SHTF Water Sources

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SHTF Water Sources

After reading the usCrow Two Year Water Supply Guide, you should be well aware of water’s place in your survival. When SHTF you can’t rely on your backup water supply without having a way to replenish those reserves. This guide will go over emergency SHTF water sources and sustained water sources.

Emergency SHTF Water Sources

Emergency SHTF water sources are useful to urban dwellers who’ve bugged in, depleting their water reserves. The electricity is off, this means the pumps are no longer working and water’s nowhere to be found. Don’t sweat it; there are ways to get the water you need.

First things first, you need to get out of the city and make it to rural land where natural resources are more likely to come by. That’s assuming it’s not a flaming post-apocalyptic wasteland. When choosing to stay, due to preference or necessity, use the following emergency water sources:

  • Water Heater – If your house uses gas for heat, you undoubtedly have a water heater. Inside you will find a moderate reserve of water.
  • Canned Goods – Tuna, canned vegetables, beans and fruit all contain liquids that can be drained, weigh the risks.
  • Pipes – If you live in a multilevel home, you can drain the water in your pipes by using gravity to your advantage.
  • Toilet Water – In an emergency, boil the water from the upper tank (not the bowl) of your toilet.  I would only use this water as a last resort and only if I was sure it was free of chemicals.
  • Rainwater – Use large pots and containers to catch and store rainwater.

Sustained SHTF Water Sources

A sustainable water source as a precursor to a two year water supply (while allowing for rotation of your stored water) is ideal when prepping for SHTF. America is an abundant country with abundant resources like water, and when SHTF you’re going to have to rely on your ability to tap this resource for an indefinite amount of time.

A local visit to the doctor won’t be easy when SHTF, making it important to properly test and filter your water for; protozoa, bacteria, viruses, radiation, chemicals and etc.

Rain Water / Morning Dew – For people in population center replacement drinking water will most likely have to be rain. Unless a large body of water is within safe traveling distance.  While unpredictable, it could mean the difference between survival and death to urban preppers. Examples of rain water collection: large tarp or heavy duty plastic sheeting over a large flat roof to catch condensation, roof gutters and spouts (filtering required), ‘v’ shaped tarp angled toward 5 gal bucket. Note: In compromised atmospheres rain water does not require additional filtering or treatment.

Ground Water – Ground water is almost always contaminated. When you’re in back-country ground water is lake, pond, creek, stream, or river water. For urban dwellers it’s sidewalks during a heavy rain. If no other source of water is available, you may be forced to collect the only water you can find. Note: Water that is flowing swiftly is cleaner than water in stagnant pools.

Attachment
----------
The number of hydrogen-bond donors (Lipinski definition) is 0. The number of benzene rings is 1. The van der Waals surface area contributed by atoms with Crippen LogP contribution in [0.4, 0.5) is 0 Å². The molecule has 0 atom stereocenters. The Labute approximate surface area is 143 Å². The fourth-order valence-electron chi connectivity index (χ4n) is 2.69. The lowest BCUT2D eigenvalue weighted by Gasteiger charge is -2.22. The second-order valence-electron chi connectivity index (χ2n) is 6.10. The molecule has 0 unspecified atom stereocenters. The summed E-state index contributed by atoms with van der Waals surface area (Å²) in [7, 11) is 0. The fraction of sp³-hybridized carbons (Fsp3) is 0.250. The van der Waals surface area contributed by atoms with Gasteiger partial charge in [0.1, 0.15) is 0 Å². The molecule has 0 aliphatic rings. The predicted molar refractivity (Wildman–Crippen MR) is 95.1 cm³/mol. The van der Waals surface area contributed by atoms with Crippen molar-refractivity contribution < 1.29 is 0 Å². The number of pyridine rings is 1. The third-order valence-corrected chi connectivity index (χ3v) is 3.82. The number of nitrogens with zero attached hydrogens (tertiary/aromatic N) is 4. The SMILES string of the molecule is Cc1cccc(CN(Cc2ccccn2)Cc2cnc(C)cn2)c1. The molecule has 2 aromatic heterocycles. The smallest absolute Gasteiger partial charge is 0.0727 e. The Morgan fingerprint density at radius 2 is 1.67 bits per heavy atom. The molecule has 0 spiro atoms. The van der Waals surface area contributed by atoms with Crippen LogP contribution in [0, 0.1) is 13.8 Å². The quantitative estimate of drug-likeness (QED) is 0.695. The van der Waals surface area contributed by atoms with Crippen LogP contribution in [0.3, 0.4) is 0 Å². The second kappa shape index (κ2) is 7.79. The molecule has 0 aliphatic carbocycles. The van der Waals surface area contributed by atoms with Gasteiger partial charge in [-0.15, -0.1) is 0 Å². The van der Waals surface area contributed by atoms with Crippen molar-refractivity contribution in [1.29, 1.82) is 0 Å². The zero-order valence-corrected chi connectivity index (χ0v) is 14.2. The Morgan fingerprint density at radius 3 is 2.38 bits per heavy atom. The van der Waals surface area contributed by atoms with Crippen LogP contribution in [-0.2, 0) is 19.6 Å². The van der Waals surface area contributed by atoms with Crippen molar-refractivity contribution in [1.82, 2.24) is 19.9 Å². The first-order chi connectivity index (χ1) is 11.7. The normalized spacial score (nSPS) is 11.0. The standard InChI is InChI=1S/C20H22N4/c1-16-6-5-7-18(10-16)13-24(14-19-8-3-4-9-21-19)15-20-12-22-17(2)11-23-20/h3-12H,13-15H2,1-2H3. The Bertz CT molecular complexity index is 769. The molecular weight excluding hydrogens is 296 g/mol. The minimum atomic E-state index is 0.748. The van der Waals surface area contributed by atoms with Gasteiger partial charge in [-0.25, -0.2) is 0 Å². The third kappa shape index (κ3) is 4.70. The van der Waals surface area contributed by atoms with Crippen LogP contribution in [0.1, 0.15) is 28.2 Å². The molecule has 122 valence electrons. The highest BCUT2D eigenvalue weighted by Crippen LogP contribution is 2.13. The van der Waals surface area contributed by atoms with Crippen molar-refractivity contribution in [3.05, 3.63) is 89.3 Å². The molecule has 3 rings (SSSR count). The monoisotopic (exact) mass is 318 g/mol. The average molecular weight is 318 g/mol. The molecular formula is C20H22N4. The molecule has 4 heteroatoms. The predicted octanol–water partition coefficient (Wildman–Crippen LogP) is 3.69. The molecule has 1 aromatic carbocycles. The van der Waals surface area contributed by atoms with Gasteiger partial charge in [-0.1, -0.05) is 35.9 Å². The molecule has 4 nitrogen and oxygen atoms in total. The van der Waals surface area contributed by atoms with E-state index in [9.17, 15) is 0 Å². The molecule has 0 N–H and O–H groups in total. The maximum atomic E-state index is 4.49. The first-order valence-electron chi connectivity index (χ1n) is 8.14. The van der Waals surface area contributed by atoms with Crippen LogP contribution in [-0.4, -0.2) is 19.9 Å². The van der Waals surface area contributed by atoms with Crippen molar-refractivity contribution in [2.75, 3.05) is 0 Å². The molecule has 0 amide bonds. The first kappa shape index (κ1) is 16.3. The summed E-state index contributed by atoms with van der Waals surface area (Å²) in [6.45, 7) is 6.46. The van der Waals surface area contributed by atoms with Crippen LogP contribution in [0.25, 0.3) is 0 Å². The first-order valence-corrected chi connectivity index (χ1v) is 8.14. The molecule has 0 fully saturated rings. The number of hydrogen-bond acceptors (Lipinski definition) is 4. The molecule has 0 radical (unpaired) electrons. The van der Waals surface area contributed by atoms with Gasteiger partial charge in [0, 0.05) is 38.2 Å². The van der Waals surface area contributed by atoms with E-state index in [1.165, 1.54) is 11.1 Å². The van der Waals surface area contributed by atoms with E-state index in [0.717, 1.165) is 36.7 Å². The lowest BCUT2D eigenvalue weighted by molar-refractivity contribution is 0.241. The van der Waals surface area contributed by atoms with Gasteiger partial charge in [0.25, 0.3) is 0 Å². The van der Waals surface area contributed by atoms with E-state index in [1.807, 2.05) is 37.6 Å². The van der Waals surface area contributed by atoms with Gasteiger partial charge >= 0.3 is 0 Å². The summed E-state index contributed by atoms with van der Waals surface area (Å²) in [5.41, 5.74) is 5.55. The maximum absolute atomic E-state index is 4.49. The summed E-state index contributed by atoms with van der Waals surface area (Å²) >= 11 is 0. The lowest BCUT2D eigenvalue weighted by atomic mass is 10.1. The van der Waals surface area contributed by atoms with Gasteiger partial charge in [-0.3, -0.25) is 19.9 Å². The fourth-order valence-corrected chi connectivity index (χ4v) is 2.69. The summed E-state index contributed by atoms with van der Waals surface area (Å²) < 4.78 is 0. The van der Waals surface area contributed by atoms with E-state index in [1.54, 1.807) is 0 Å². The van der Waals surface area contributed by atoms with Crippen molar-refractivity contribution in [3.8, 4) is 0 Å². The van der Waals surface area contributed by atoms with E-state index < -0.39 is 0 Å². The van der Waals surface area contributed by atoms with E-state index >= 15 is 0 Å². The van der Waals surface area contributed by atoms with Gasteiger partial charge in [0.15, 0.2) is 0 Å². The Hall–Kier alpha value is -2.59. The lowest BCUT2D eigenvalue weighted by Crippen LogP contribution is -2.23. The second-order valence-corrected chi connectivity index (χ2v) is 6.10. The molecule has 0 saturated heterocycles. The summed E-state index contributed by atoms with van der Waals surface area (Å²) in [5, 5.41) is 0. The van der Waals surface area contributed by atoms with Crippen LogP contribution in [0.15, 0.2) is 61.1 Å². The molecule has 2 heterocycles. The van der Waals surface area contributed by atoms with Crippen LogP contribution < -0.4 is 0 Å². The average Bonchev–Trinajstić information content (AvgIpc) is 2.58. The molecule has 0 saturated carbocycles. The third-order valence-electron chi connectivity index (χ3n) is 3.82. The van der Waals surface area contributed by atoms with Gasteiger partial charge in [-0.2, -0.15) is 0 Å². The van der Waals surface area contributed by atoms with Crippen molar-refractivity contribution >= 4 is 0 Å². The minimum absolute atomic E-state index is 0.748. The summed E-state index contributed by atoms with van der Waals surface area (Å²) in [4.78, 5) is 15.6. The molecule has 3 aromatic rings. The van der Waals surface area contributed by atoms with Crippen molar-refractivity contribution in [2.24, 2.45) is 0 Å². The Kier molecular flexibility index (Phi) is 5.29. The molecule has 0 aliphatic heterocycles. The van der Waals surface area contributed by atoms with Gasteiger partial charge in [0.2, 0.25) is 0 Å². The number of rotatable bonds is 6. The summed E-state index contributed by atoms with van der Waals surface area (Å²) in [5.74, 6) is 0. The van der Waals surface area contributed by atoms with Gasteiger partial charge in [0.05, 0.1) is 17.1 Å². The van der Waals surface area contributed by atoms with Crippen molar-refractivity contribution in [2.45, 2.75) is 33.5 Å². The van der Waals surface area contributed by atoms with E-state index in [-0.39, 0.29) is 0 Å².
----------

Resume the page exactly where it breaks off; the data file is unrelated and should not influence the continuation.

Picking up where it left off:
Spring Water – Rain soaks into the earth and some of it makes its way down to the water table. The earth is an excellent water filter. If the water table is 100 feet or more beneath the surface, then the water there is usually safe without any treatment. Note: if purchasing/renting a home, inquire about wells on the property; When SHTF, be sure to keep your well adequately protected from outside contaminants.

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About 2LT Website Administrator

Retired health resources analyst and county level emergency manager with specialized training in NIMS/BICS/IICS/Executive ICS/Multi-agency Coordination. Still relatively young I left the service of the federal government due to increasing concerns.

8 thoughts on “SHTF Water Sources

  1. I’ve become very concerned about the chemicals and toxins in much of our surface waters. They cannot be easily filtered out. I would be very interested in your thoughts on possible methods to reduce heavy metals and chemicals in water.

    • Donno if this would help overly, but do you know how to set up a still? For water, an old pressure cooker works fine. Low, low heat and a long coil. Some things can evaporate, but most junk will remain in the pot. Back in Arizona, people would set them on the car or a black rock and let that heat it. As long as the coil was in the shade, it dripped pretty good water. Solar stills are cheap, as well, but bulky.

  2. Keep a supply of something to sterilize all water on hand. Iodine can be bought by the gallon and a few (very few) drops in a canteen should work. I grew up country. Rainwater off the roof will have bird droppings in it. Well water is always contaminated by ground water and that means yard/farm chems, animal droppings, and diseases. Open water, streams, ponds, and so on are worse, often loaded with parasites locals might be immune to, but can kill them, as well. Why do you think most of the world lives on tea, coffee, beer, and soda pop? It has to be cooked before using. Use caution and remember, anything that can live in your guts can survive in water. Most things tobacco will kill. Primitive societies started using copper because it kills bacteria and parasites. Use with caution and keep such things very clean. A little goes a long, long way. Brass contains zinc, as well, and zinc is like magic for knocking out viral problems. Brass is very common in most nations for cooking utensils.
    Best to you.

  3. Pingback: 5 Ways to Store Water for Short Term Emergencies - Page 3

  4. Pingback: Water Sources in an Emergency | Tauranga Survival Group

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